As the member for Winnipeg Centre so appropriately remarked, it was our minister of foreign affairs, Lloyd Axworthy, who led the way on a global landmines treaty. The notion that we would be complementing or participating in the making of landmines is something that I am sure the pension board, after hearing this debate today, would rectify in a microsecond.

I think that what we have to do in this motion is be tough where there are examples that really go against the spirit and the social policy of the House of Commons. If there are flagrant examples of where we are investing in corporations that go against everything the House of Commons stands for, then the board should obviously review and correct them.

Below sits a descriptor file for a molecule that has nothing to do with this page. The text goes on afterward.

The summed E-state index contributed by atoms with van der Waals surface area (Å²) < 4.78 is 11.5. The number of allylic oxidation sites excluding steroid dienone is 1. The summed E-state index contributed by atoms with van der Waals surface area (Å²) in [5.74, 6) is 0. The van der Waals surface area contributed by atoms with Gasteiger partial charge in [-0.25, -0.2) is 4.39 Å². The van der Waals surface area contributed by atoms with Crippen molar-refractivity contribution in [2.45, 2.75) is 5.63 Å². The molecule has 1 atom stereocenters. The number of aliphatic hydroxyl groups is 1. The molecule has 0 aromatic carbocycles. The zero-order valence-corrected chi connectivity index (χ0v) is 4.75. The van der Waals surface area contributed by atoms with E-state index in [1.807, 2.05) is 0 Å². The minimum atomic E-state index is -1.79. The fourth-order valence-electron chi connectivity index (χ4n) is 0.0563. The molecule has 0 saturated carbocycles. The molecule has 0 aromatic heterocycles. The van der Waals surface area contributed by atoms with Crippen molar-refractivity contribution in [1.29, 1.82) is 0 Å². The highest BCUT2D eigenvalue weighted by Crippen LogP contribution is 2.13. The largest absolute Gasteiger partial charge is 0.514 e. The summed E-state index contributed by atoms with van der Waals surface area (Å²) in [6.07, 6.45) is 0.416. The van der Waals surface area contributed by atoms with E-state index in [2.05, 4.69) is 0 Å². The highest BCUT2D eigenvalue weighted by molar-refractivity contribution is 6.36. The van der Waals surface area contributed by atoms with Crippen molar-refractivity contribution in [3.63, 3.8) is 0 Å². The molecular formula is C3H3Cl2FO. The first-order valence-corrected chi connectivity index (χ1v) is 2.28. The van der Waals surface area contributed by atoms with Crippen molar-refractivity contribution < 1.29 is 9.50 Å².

At the same time, the part of this motion that I have a little difficulty with is the area regarding “enterprises that manufacture...military arms”. I want to be very specific about this, because there is a fine line here. The Department of National Defence and our peacekeepers have to go into peacekeeping zones with arms, tanks and equipment that allow our men and women who are in harm's way to be protected. We as a nation in the House of Commons decided many years ago to purchase F-18As. These are part of our ships at sea.

These are all areas where we cannot suddenly say that we do not believe in this because it is just not part of what the House of Commons or the nation is all about. We are very proud of our Department of National Defence. In fact, our new minister is pressing nerve here in a way that hopefully will reinvigorate that department even more, because there is no way that anyone, especially those in the NDP, would want our peacekeepers to be in a position where they are exposed. They need to have armaments for their own defence.